3rd September 2014
While in Kenya, GSK research scientist Graham Simpson noticed that, without effective diagnostic tools, people were dying from curable diseases. It sparked an idea. GSK is now working Johns Hopkins University to develop cheap, user-friendly diagnostics kits that may also provide a new product line for the pharmaceuticals group. Simpson’s idea united social objectives and corporate goals. Yet many companies are failing to tap into this kind of internal innovation. So what more could they do?
In the case of Simpson – a winner in the 2013 League of Intrapreneurs awards – it was a six-month placement in Kenya with an NGO that exposed him to a social and commercial gap in the market.
Companies that want to foster these kinds of ideas would therefore do well to set up programmes – whether at home or abroad – that can expose their employees to new environments.
Some have recognised the benefits of the sabbatical or placement model. For GSK, the PULSE programme allows employees such as Simpson to work on voluntary placements with NGOs around the world.
Accenture, the consultancy, does something similar through its non-profit consulting arm, Accenture Development Partnerships (ADP), sending executives to work on projects to help NGOs increase their efficiency, whether in supply chain management or financial controls.
EY, the professional services firm, has a similar programme in which participating employees spend six to eight weeks mentoring entrepreneurs who are part of Endeavor, a global NGO that supports entrepreneurship.
“Companies need to mix it up in the sense of giving some bright high fliers broader experiences and experience of working with other sectors,” says David Grayson, director of the Doughty Centre for Corporate Responsibility at Cranfield School of Management and co-author of the new book Social Intrapreneurism and All That Jazz.
But while helping their employees find inspiration for an idea is one thing, companies also need to provide the right kind of support for the people who want to develop an idea.
Too often, individuals are out on a limb, with managers either not understanding the value of the executive’s idea or worried that it will take them away from their day job.
“If they’re working on something that doesn’t seem part of the priorities of their boss, it can appear to be on the periphery of what they’re supposed to be doing,” says Nancy McGaw, director of the Aspen Institute’s First Movers fellowship. “That’s a challenge for people.”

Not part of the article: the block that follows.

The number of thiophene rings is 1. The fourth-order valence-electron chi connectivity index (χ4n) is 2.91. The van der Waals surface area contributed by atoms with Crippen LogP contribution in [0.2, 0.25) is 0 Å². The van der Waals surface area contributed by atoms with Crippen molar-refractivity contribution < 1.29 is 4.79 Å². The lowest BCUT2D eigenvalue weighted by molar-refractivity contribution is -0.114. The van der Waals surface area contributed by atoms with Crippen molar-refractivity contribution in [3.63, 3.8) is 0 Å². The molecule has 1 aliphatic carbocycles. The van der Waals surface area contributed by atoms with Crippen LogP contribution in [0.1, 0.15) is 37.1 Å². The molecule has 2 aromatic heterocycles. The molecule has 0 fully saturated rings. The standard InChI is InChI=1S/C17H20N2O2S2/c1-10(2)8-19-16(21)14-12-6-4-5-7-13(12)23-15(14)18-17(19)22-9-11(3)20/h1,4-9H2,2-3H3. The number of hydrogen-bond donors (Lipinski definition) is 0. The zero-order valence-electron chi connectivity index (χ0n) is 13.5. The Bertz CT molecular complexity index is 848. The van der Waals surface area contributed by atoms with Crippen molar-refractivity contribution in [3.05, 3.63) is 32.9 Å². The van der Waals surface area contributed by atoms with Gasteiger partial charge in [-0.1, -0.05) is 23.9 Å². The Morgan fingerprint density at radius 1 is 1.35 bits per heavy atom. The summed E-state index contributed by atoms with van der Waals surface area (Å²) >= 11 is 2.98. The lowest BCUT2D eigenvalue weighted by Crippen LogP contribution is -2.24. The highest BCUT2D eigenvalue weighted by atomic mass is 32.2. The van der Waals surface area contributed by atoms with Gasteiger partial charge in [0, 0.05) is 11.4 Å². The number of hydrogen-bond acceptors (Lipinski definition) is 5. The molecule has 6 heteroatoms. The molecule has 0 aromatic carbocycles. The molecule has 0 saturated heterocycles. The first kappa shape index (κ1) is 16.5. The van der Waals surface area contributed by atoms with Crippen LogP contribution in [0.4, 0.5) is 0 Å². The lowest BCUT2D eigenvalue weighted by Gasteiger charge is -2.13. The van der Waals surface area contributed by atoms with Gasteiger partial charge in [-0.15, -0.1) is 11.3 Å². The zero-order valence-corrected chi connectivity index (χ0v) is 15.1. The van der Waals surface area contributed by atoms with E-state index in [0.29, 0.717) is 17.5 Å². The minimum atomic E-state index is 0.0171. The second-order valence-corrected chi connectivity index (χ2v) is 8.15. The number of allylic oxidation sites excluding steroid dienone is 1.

The First Movers programme equips executives to bring about change or promote new ideas from within a corporation. Fellows learn how to navigate corporate hierarchies when implementing new ideas and to use their networks in seeking support for social innovation.
“One of the things social entrepreneurs do when they’re working at their best is engage others in the idea,” says McGaw.
However, even if individuals can get some of their colleagues interested in their idea, corporate settings can sometimes be hostile to anything that appears to distract from the company’s profit-making activities.
Gib Bulloch talks about the “anti-bodies” social intrapreneurs face. ‘When you’re trying to do something differently, you hit up against this invisible cultural set of norms that resist change,” says Bulloch, founder and executive director of ADP.
This might be everything from high investment hurdle rates to lack of support from leaders or a belief that anything designed to address social or environmental challenges should be developed from within the “CSR” (corporate social responsibility) department.
Grayson does see a role for CSR or sustainability departments. But he argues that, rather than acting as a silo, they should become facilitators for others across the enterprise. “If they see their role as internal coachers, connectors and consultants, this is an enormously positive force,” he says.
Gaining recognition – both internal and external – is also important. It was for this reason that Ashoka, the leading global network of social entrepreneurs, launched the League of Intrapreneurs awards, with Accenture as the convening sponsor.
Awards can also be a way of spreading the word – a something McGaw believes is critical. “We need exemplars of people who are doing this effectively,” she says. “Because there’s nothing more powerful in prompting others to act than seeing success stories.”
THE GOOD STUFF
Here, I invite my interviewees to name a favourite charity and – in the spirit of Mixing It Up – a favourite cocktail.
David Grayson @DoughtyDavidG
Charity: Carers UK
Nancy McGaw @AspenBizSociety
Cocktail: Gin and tonic
Gib Bulloch @gibbulloch
Charity: Project Mine